independent

Monday 26 August 2019

Changing face of a county

From memories of 1798 to presidential visits, Anne Marie O'Connor tells us why this new collection of history has something for everyone

NICKY FURLONG'S LATEST BOOK is a wonderful waltz through yesteryear. Choc-full with beautiful old photographs, and excellently produced, County Wexford in the Rare Old Times is a perfect coffee table accompaniment.

It allows readers to dip in and out of historical moments, all beautifully photographed, and accompanied by words from the knowledgeable pen of historian and author Nicky Furlong.

The book is divided into several chapters that straddle a century from 1880 and 1980 and is a substantial 223-page work that allows readers to wallow in nostalgia.

Literally thousands of faces stare out of the pages and as the blurb suggests the book spans 'a time of major cultural, social, moral and economic change in Ireland'.

For those who may not even have one jot of interest in history, the pictures alone are there to be studied for the fashions of the day.

An elegant pic by Charles Vize of Violet Elgee in the arms of her beautifully attired mother circa 1910 is worthy of the €25 book price. The style! The sheer timeless beauty.

One of the many chapters of this book focuses solely on characters.

As Nicky puts it, ' A "character" stands recognisable from the crowd. Whether man or woman, he or she is identified as the life and soul, wit of the club, parish, pub mart, street or institution.'

And from there he goes on to show pics of the late great Taghmon man Ned Roche – both as a young communicant and an adult beauty pageant impresario. There's a pic of James 'Jem' Hess of Whitemill – a raconteur and teller of tall tales; ' Ba' Swift, from Keyser's Lane who was among many things an actor, singer, stage manager and resident comedian in the old Theatre Royal and a quaint pic of Lil and Marion Roche outside of the parents public house in Rowe Street.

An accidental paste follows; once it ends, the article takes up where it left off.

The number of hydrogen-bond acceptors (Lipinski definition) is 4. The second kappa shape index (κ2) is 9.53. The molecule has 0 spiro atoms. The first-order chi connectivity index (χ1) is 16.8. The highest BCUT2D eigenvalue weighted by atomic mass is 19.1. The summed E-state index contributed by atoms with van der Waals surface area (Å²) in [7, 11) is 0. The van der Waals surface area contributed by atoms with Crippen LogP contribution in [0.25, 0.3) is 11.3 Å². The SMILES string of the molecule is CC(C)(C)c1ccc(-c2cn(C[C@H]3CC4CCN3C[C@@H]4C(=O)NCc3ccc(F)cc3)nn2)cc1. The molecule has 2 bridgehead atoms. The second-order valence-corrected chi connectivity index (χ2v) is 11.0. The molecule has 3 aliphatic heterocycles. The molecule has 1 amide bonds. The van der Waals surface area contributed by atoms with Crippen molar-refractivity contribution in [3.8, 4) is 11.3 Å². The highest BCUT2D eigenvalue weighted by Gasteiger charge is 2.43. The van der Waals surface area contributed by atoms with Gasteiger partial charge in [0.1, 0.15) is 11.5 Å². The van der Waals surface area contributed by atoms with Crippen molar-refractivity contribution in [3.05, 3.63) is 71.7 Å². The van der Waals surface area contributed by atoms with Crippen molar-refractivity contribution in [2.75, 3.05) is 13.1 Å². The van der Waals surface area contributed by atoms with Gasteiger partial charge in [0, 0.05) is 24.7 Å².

Aside from people the book also looks at streets and views from bygone days.

How fascinating it is to identify old spots, and note how much they've changed through years of development and Celtic Tiger excess. There's a gorgeous two-page spread of Wexford town, and other pics include Ferrycarrig's old road, Killinick village, Borodale Bridge, Great Island.

One batch of pictures (or in this instance horror photographs as Nicky himself describes them) are of Wexford's derelict sites 40 years ago. The town is almost unrecognisable by comparison now.

Under another section of the book – that exclusive to clergy - there is beautiful, historical photograph taken by the late Pat Hayes in the magnificent Pugin St. Peters College Chapel with Bishop Donal J. Herlihy leading the first ever con-celebrated Mass.

Post Vatican Two, there is a poignant array of Roman style, beautifully decorated chausubles, which have since been replaced by more Gothic style priestly garb.

County Wexford in the Rare Old Times embraces all types of topics from memories of 1798 to presidential visits, armies and war, people of the sea, transport and sport. There's a picture of Nicky Rackard's wedding, the St. Brigid's Melodius Church Choir in Bunclody; Maureen Gauls dancing school in 1960; the Roche sisters from Scar and Duncormick and the Ram Family from Gorey. In his prologue, Furlong says that they collected photographs which are of importance ' beyond our confines because Wexford's geographic position and continuing development render it of more than usual significance'. 'One of the effects from which we hope present and future viewers will derive satisfaction is the realisation that we have survived and overcome times of the greatest difficulty in good heart and with determination.'